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FACTBOX: Key facts about Russia's region of Ingushetia

(Reuters) - The head of Russia’s Ingushetia region was fighting for his life on Tuesday after a suicide bomb dealt a fresh blow to Kremlin attempts to quell unrest in the North Caucasus.

Below are some key facts about Ingushetia:

* The smallest region in Russia, Ingushetia is wedged between North Ossetia and Chechnya. It has a population of around half a million.

* Ingushetia is one of Russia’s poorest regions with an estimated unemployment rate of over 50 percent as of March this year.

Over 90 percent of Ingushetia’s revenue comes in the form of subsidies from Moscow, but rights groups and the opposition say the subsidies have been siphoned off by corrupt local officials.

* The Sufi branch of Islam is Ingushetia’s main religion. It is one of 21 republics within Russia and has nominal autonomy with its own president, parliament and constitution.

* The Soviet Union lumped Ingushetia and Chechnya together, but following its 1991 fall, Chechnya declared independence and Ingushetia chose to become a republic within Russia.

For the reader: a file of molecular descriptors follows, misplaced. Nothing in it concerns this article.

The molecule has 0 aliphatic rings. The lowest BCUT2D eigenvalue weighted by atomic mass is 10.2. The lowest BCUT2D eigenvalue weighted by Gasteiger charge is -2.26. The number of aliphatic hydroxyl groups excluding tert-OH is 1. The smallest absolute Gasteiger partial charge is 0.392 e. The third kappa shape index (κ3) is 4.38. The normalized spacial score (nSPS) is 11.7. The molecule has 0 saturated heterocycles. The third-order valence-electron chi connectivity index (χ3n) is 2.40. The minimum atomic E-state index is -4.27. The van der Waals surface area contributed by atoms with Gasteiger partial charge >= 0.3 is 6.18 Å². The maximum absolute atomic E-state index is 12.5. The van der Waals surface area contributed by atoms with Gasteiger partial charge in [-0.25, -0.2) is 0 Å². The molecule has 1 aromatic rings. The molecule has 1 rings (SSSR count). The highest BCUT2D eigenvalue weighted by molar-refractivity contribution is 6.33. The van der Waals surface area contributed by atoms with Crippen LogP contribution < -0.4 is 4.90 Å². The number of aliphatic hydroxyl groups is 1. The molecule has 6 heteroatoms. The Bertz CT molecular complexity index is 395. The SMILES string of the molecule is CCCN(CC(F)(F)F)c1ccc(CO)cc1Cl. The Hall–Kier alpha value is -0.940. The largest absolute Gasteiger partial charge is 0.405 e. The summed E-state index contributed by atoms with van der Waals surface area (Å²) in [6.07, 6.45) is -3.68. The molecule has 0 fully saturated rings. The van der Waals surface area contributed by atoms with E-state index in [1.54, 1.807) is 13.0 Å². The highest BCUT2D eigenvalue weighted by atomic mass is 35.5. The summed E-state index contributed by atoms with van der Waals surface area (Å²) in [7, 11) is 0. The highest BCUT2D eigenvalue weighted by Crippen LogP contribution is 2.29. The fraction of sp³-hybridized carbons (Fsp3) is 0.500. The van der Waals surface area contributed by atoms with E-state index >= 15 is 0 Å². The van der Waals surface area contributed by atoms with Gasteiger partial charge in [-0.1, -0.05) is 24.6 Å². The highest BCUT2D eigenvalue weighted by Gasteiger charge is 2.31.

* Relations between Ingushetia and North Ossetia are strained. Paramilitary groups fought a brief war in 1992 over a disputed district. Hundreds died and thousands became refugees.

* Ruslan Aushev was Ingushetia’s president from 1992-2001. He steered Ingushetia away from the conflict in Chechnya, where rebels fought federal forces in two wars from 1994. Backed by Russian leader Vladimir Putin, Murat Zyazikov, an ex-KGB general, took over as president in 2002.

In October last year, President Dmitry Medvedev appointed Yunus-Bek Yevkurov, a 45-year-old paratroop general, as the region’s new boss. Yevkurov clamped down on local corrupt officials and proposed a poverty reduction program in a bid to prevent many from yielding to radical Islam.

* During the second Chechen war which began in 1999, Ingushetia was the destination for thousands of Chechen refugees.

Since 2002, Russian special forces have cracked down on rebels in Ingushetia. Around 90 people died in a rebel attack on the city of Nazran in 2004.

Reporting by Dmitry Solovyov; Editing by Elizabeth Fullerton